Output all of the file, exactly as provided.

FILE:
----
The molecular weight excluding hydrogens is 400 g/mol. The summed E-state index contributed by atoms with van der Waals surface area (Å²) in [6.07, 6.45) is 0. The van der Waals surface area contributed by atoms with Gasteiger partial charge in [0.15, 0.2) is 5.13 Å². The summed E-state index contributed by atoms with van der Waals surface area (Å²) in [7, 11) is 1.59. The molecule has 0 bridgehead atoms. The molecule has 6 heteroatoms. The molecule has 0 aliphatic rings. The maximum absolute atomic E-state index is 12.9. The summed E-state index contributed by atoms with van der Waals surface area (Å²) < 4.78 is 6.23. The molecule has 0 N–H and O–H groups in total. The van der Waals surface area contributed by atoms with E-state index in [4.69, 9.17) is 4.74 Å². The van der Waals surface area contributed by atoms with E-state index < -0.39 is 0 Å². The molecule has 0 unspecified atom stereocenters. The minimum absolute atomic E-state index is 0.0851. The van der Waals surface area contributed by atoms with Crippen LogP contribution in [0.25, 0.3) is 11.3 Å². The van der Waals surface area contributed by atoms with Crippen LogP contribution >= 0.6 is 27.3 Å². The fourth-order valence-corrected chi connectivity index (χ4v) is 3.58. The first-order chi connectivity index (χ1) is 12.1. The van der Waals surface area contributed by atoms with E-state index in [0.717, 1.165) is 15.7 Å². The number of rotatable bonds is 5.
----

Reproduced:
The molecular weight excluding hydrogens is 400 g/mol. The summed E-state index contributed by atoms with van der Waals surface area (Å²) in [6.07, 6.45) is 0. The van der Waals surface area contributed by atoms with Gasteiger partial charge in [0.15, 0.2) is 5.13 Å². The summed E-state index contributed by atoms with van der Waals surface area (Å²) in [7, 11) is 1.59. The molecule has 0 bridgehead atoms. The molecule has 6 heteroatoms. The molecule has 0 aliphatic rings. The maximum absolute atomic E-state index is 12.9. The summed E-state index contributed by atoms with van der Waals surface area (Å²) < 4.78 is 6.23. The molecule has 0 N–H and O–H groups in total. The van der Waals surface area contributed by atoms with E-state index in [4.69, 9.17) is 4.74 Å². The van der Waals surface area contributed by atoms with E-state index < -0.39 is 0 Å². The molecule has 0 unspecified atom stereocenters. The minimum absolute atomic E-state index is 0.0851. The van der Waals surface area contributed by atoms with Crippen LogP contribution in [0.25, 0.3) is 11.3 Å². The van der Waals surface area contributed by atoms with Crippen LogP contribution >= 0.6 is 27.3 Å². The fourth-order valence-corrected chi connectivity index (χ4v) is 3.58. The first-order chi connectivity index (χ1) is 12.1. The van der Waals surface area contributed by atoms with E-state index in [0.717, 1.165) is 15.7 Å². The number of rotatable bonds is 5.